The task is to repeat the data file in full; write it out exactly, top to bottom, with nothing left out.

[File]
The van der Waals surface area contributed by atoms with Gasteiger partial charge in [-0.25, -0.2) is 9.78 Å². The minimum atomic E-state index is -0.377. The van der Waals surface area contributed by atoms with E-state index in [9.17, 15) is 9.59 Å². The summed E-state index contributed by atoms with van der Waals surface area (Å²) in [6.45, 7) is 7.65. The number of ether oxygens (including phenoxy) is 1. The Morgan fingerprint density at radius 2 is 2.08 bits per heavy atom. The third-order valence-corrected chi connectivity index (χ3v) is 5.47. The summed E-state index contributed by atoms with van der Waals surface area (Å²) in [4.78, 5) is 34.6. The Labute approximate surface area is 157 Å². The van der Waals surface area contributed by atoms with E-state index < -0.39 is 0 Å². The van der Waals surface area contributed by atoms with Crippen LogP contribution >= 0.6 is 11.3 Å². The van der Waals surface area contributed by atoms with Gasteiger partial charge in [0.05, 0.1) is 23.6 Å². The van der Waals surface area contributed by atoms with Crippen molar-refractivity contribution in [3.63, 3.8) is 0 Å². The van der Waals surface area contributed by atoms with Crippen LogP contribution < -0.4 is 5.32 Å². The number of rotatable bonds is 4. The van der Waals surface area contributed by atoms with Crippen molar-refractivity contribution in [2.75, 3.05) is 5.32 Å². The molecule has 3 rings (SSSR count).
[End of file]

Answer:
The van der Waals surface area contributed by atoms with Gasteiger partial charge in [-0.25, -0.2) is 9.78 Å². The minimum atomic E-state index is -0.377. The van der Waals surface area contributed by atoms with E-state index in [9.17, 15) is 9.59 Å². The summed E-state index contributed by atoms with van der Waals surface area (Å²) in [6.45, 7) is 7.65. The number of ether oxygens (including phenoxy) is 1. The Morgan fingerprint density at radius 2 is 2.08 bits per heavy atom. The third-order valence-corrected chi connectivity index (χ3v) is 5.47. The summed E-state index contributed by atoms with van der Waals surface area (Å²) in [4.78, 5) is 34.6. The Labute approximate surface area is 157 Å². The van der Waals surface area contributed by atoms with E-state index < -0.39 is 0 Å². The van der Waals surface area contributed by atoms with Crippen LogP contribution >= 0.6 is 11.3 Å². The van der Waals surface area contributed by atoms with Gasteiger partial charge in [0.05, 0.1) is 23.6 Å². The van der Waals surface area contributed by atoms with Crippen molar-refractivity contribution in [3.63, 3.8) is 0 Å². The van der Waals surface area contributed by atoms with Crippen LogP contribution < -0.4 is 5.32 Å². The number of rotatable bonds is 4. The van der Waals surface area contributed by atoms with Crippen molar-refractivity contribution in [2.75, 3.05) is 5.32 Å². The molecule has 3 rings (SSSR count).